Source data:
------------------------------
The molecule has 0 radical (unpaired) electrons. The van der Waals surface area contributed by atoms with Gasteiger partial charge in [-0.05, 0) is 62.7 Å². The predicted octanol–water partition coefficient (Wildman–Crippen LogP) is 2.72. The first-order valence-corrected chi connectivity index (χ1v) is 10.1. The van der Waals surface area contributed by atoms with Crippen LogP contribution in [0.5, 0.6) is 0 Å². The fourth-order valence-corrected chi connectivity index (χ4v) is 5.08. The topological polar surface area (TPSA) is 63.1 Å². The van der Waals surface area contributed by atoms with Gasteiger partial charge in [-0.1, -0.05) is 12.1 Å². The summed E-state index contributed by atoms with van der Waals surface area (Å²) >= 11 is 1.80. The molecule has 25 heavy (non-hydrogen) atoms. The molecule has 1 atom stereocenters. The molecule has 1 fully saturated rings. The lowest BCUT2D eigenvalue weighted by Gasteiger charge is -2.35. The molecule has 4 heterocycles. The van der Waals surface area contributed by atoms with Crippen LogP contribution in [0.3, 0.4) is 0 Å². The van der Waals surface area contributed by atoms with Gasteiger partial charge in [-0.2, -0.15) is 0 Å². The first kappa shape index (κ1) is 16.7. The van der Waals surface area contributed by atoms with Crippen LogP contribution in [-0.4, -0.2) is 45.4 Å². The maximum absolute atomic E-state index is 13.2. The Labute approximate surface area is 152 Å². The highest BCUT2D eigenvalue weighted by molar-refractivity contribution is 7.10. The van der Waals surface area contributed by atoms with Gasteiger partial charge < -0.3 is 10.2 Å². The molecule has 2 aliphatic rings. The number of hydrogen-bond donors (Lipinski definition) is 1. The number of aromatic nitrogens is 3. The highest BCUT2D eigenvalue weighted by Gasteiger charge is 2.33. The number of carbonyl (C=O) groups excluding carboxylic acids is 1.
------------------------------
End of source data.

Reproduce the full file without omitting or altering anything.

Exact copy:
The molecule has 0 radical (unpaired) electrons. The van der Waals surface area contributed by atoms with Gasteiger partial charge in [-0.05, 0) is 62.7 Å². The predicted octanol–water partition coefficient (Wildman–Crippen LogP) is 2.72. The first-order valence-corrected chi connectivity index (χ1v) is 10.1. The van der Waals surface area contributed by atoms with Crippen LogP contribution in [0.5, 0.6) is 0 Å². The fourth-order valence-corrected chi connectivity index (χ4v) is 5.08. The topological polar surface area (TPSA) is 63.1 Å². The van der Waals surface area contributed by atoms with Gasteiger partial charge in [-0.1, -0.05) is 12.1 Å². The summed E-state index contributed by atoms with van der Waals surface area (Å²) >= 11 is 1.80. The molecule has 25 heavy (non-hydrogen) atoms. The molecule has 1 atom stereocenters. The molecule has 1 fully saturated rings. The lowest BCUT2D eigenvalue weighted by Gasteiger charge is -2.35. The molecule has 4 heterocycles. The van der Waals surface area contributed by atoms with Crippen LogP contribution in [0.3, 0.4) is 0 Å². The van der Waals surface area contributed by atoms with Gasteiger partial charge in [-0.2, -0.15) is 0 Å². The first kappa shape index (κ1) is 16.7. The van der Waals surface area contributed by atoms with Crippen LogP contribution in [-0.4, -0.2) is 45.4 Å². The maximum absolute atomic E-state index is 13.2. The Labute approximate surface area is 152 Å². The highest BCUT2D eigenvalue weighted by molar-refractivity contribution is 7.10. The van der Waals surface area contributed by atoms with Gasteiger partial charge < -0.3 is 10.2 Å². The molecule has 2 aliphatic rings. The number of hydrogen-bond donors (Lipinski definition) is 1. The number of aromatic nitrogens is 3. The highest BCUT2D eigenvalue weighted by Gasteiger charge is 2.33. The number of carbonyl (C=O) groups excluding carboxylic acids is 1.